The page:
No, it was still the best option, and back on familiar ground, I knew where to go. I steered the car in the direction of the Sonora Oaks. The staff was the epitome of discretion, and calling ahead meant I could take Scar in through the service entrance and avoid a spectacle.
She didn’t stir, even when I lifted her and carried her into the hotel and up to the top floor. She moaned softly when I laid her down on the king-size bed, but then she seemed to settle back into her drug-induced sleep. I wanted to climb into the bed next to her, pull her close and never let her go again, but I didn’t. How could I touch her without hurting her? How would she react if she woke up with my arms encompassing her?
I pulled a chair over to the bed and sat down.
And then it hit. The floodgate let loose and the tidal wave that crashed over me left me gasping for breath. The lump in the back of my throat dislodged with a wretched sob that ripped clear out of my chest. It wasn’t a common occurrence. I hadn’t cried since I was a teenage boy. I’d thought I had lost the ability to cry at some point after Marcos had rescued me. It was apparently in fine working order now though. Hot tears stung my eyes. I looked at her through the watery blur as they escaped.
I’d let this happen. I had ripped her away from her safe life and fed her to the wolves. Wolves that had ripped her apart. The horrifying images that filled my head for the past sixteen days were nothing in comparison to seeing her now, in the flesh, with the proof of my colossal failure written on every marred inch of her body.
“Fuck Scar, I’m so fucking sorry,” I choked out. She couldn’t hear me, but it wouldn’t matter if she could. I could say it over and over again for the rest of my life and it wouldn’t do a god damned thing to make this right. There was no making this right. They’d taken everything from her. How the hell could anything fix that?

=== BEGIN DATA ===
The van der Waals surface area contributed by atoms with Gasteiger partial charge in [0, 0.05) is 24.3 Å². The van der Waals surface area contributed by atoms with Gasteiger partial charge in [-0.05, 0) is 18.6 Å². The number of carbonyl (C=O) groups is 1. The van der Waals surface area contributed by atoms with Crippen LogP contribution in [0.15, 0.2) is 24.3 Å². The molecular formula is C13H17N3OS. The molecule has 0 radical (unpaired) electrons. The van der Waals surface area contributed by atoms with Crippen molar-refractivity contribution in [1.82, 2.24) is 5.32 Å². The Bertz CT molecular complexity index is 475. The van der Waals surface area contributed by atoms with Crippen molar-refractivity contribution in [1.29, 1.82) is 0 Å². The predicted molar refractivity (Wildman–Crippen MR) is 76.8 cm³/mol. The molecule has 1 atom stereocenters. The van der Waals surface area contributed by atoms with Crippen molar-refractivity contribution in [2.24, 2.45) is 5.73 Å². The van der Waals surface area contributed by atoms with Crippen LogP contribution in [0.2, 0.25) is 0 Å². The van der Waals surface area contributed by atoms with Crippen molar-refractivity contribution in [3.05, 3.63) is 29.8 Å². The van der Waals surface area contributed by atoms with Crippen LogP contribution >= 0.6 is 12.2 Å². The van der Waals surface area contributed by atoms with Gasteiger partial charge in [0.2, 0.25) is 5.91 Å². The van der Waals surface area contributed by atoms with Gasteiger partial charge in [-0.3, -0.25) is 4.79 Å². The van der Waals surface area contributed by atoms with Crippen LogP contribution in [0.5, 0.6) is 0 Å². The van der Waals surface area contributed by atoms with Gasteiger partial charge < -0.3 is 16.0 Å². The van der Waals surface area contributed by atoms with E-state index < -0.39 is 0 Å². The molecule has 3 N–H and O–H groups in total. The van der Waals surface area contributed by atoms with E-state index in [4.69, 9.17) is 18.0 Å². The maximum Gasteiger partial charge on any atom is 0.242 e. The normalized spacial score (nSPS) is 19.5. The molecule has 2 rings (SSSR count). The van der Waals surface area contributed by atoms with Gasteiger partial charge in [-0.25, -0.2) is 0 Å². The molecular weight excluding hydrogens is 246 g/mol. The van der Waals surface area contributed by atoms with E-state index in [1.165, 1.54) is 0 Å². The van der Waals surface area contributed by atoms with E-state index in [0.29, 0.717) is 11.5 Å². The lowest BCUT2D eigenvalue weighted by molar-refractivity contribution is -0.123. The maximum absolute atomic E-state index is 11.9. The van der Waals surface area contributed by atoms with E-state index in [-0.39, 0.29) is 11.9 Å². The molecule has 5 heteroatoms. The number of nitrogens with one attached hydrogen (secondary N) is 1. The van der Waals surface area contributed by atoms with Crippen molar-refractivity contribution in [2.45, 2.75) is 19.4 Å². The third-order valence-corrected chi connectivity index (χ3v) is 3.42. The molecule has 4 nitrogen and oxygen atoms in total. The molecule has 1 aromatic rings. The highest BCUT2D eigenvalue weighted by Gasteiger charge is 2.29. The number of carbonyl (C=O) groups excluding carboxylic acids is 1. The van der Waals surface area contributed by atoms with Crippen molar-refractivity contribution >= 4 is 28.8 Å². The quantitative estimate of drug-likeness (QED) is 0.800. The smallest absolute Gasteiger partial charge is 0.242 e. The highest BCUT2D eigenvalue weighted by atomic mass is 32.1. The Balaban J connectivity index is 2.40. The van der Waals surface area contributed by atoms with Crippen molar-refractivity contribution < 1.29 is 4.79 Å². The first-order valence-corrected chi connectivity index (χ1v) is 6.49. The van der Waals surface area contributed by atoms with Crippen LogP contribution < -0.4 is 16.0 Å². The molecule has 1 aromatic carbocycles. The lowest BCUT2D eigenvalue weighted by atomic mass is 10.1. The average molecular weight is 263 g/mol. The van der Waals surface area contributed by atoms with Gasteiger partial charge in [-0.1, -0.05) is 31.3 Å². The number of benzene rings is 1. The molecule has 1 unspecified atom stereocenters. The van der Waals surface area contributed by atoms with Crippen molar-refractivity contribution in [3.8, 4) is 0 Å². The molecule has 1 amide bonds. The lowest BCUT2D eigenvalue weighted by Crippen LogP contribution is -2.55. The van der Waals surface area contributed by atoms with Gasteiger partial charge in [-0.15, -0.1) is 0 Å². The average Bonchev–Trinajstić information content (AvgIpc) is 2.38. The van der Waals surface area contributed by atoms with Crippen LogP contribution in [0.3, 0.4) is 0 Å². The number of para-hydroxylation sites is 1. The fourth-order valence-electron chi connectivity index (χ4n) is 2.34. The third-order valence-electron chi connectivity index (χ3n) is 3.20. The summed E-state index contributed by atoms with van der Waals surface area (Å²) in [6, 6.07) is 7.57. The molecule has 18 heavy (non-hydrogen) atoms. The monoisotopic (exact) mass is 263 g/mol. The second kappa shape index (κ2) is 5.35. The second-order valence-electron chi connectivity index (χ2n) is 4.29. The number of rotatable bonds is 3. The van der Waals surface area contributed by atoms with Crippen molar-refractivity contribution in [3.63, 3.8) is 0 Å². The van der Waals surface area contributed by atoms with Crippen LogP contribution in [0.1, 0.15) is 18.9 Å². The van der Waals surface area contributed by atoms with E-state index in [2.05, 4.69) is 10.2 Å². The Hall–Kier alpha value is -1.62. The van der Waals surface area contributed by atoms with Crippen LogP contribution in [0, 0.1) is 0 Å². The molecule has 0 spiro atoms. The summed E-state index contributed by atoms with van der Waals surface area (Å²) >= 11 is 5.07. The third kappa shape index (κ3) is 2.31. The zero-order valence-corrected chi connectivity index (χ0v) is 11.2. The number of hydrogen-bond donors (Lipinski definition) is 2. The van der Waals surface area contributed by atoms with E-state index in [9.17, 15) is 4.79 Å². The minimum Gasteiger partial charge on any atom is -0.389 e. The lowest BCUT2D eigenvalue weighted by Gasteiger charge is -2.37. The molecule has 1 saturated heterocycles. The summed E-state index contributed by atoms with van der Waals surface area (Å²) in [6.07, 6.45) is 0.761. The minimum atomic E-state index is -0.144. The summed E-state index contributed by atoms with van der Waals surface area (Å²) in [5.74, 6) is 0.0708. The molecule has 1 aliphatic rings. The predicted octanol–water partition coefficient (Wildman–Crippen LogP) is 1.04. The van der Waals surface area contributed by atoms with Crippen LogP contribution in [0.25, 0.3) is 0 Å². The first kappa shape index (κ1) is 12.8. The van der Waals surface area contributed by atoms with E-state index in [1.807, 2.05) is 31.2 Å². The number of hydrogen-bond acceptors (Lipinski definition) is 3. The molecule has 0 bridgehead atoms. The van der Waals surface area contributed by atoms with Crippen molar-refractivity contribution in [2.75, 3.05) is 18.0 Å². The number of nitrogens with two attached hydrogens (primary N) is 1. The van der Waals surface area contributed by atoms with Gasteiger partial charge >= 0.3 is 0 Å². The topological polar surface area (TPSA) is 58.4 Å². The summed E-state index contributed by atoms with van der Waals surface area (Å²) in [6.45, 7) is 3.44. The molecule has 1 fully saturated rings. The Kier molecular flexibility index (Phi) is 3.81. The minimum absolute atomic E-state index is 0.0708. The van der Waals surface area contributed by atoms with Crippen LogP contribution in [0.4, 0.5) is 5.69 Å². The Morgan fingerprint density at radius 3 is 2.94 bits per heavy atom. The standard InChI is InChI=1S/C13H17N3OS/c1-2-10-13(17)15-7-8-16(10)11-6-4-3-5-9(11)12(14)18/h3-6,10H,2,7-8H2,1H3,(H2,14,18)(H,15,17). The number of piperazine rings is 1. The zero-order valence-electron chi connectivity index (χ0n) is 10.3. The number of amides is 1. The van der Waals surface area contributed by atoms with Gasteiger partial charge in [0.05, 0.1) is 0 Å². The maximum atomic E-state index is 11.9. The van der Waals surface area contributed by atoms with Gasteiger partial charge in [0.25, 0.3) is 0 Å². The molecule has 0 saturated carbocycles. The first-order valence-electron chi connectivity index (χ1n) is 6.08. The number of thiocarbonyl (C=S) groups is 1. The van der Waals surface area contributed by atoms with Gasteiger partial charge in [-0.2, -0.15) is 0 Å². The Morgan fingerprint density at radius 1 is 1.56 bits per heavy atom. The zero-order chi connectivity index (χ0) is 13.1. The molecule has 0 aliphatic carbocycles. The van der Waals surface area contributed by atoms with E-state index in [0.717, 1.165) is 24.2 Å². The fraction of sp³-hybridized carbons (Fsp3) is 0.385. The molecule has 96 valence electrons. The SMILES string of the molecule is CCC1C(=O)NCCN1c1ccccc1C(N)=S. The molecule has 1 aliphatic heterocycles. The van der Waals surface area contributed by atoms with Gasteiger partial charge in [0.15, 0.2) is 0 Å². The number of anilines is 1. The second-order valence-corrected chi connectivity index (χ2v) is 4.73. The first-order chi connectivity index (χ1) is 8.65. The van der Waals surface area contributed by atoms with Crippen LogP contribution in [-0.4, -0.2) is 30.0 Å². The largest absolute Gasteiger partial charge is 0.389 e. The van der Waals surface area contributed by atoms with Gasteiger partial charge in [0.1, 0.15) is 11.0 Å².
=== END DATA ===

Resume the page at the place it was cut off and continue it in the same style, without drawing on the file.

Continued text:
No. No fucking way was I going to think that way. She was strong. Intermingled with the torment in my head, that one thought kept coming back to me. She’d surprised me at every turn. She would do it again because she was stronger than me; stronger than anyone.
I took hold of her steel-like strength and made it my own as I brushed a fallen lock of hair off her forehead. She would recover. No matter what it took, I wouldn’t give up until every part of her had been restored.
It was completely foreign territory—helping a broken slave recover her former self—but I’d find a way to navigate it. I would. I wouldn’t fail her this time.
I sat back in the chair, feeling the first real flicker of hope since I’d stepped into that wretched basement. The fucking tears hadn’t ebbed. Having found their way out, it seemed there was no stopping them. Grief, guilt, gut-wrenching sorrow—they were all still there. Maybe they always would be. I’d never been able to forget the image of her now. It would haunt me for the rest of my life.
But there was hope too, that maybe one day, sometime in the future, she would be able to forget. Or at least be able to make it through the day without the nightmare she’d lived controlling her every movement, her every thought.
Two hours passed, and then three. She’d need her pain medication before much longer, but I was reluctant to wake her. I could hope that in her morphine-addled sleep, her head was quiet, devoid of memories. Once I woke her up, it would all be there. I couldn’t protect her from it.
Just one more hour. One more hour, and then I’d wake her.
Every minute, I watched her features for any sign her discomfort was increasing, but her brow remained smooth and her lips were relaxed, slightly parted the way they usually were when she slept, like an invitation to sample their softness and warmth. I couldn’t kiss her now though. But one day. I could hope that one day I’d be able to kiss her beautiful lips, and not conjure up memories in her head of the monsters that had tortured her. One day.
I awoke from the deepest sleep I’d ever experienced. I had drifted down so low, I had to will my consciousness upward, away from the dark nothingness that had clung to my mind and held me down in the deepest recesses of slumber. Up, and then up a little more. It was exhausting, so much so that I almost gave up and let it pull me back all the distance I’d come.